A common way to identify these plateaus in an asset’s price is by drawing vertical lines on a chart that should reveal the price’s constant interaction at the given level.

As such, swing traders could use levels of support and resistance to try and identify the very beginning of a potential trend reversal, which could help to capture the majority of a move.

Example of support and resistance swing trading

For example, if the price of Amazon shares had decreased from $100 to $75, before increasing again to $100, this means the $75 level could act as a support the next time it falls.

If the price constantly rebounds at $75, traders could use this as confirmation of it being a level of support. Traders may then look to open long orders around areas of support, speculating that the price will increase from there.

On the other hand, levels of resistance work in the opposite way – constant rejection of the price action at a specific value could indicate this is somewhere the price struggles to break beyond and could be a level of resistance.

Using the above example of Amazon, if the price was to rally to $100 again but fail to break above it, this is likely its point of resistance. Traders may consider opening a short position around levels of resistance, anticipating a fall in price.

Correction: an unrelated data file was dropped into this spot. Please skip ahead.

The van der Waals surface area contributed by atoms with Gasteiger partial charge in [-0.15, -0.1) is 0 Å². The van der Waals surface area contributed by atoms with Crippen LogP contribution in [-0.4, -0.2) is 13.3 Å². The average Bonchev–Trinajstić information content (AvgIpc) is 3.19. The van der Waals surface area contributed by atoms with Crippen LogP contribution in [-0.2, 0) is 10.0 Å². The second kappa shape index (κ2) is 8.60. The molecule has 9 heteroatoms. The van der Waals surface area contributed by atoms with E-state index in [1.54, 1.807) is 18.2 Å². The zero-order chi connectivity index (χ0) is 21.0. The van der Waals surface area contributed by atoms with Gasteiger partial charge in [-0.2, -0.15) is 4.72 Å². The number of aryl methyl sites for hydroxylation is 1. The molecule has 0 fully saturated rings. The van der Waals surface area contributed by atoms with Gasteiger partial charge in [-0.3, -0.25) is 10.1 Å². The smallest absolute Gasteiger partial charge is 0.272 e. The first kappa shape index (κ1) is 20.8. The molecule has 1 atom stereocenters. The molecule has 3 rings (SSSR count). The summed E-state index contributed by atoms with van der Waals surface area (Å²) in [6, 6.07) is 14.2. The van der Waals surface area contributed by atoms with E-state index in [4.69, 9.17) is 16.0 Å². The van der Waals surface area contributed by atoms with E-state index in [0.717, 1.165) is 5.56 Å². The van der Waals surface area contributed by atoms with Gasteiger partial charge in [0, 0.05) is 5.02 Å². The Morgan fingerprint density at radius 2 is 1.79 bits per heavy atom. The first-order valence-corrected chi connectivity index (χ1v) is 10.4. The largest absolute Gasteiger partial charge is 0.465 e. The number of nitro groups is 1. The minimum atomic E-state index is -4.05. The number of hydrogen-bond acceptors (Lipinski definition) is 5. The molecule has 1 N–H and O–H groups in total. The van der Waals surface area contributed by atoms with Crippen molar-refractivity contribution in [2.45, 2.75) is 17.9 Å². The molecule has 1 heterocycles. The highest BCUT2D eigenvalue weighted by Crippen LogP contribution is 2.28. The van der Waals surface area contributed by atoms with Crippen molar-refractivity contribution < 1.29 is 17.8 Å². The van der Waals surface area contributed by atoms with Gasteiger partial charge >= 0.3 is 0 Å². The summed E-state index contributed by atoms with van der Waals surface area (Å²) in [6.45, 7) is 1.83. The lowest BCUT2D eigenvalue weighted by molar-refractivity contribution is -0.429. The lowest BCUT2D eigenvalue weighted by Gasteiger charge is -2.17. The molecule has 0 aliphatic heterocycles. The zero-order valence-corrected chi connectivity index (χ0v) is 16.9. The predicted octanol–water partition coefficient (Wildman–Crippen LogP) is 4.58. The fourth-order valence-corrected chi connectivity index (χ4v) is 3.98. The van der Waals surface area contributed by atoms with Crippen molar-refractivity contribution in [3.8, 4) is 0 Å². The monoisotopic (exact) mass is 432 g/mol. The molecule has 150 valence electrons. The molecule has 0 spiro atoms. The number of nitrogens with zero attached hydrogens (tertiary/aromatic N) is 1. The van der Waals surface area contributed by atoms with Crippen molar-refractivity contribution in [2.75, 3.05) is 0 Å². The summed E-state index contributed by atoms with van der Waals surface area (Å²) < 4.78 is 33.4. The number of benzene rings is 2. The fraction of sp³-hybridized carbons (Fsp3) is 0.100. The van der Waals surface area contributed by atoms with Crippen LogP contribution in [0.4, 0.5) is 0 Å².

Pros and cons of support and resistance swing trading

  • They are relatively simple to use
  • Invalidation of a trading theory using support and resistance is usually clear once the given level is broken beyond or below
  • Little fundamental analysis is required as you only evaluate a few basic metrics.
  • There may be little room for error if your theory is incorrect
  • You rely on your own analytical ability
  • Shifting market sentiment or announcements could affect prices and result in an unexpected redirection.

Fibonacci retracement

Fibonacci retracements are chart patterns that can be projected onto an asset’s chart to reveal hidden levels of support and resistance.

The sequence is calculated by adding the sum of the previous two numbers with the previous number itself in order to reveal the next digit.

The sequence of numbers starts at and uses the sum of itself and the preceding number to reveal the next digit in the sequence.

For example: 0+1=1, 1+1=2, 1+2=3, 2+3=5, 3+5=8, 5+8=13,and so on.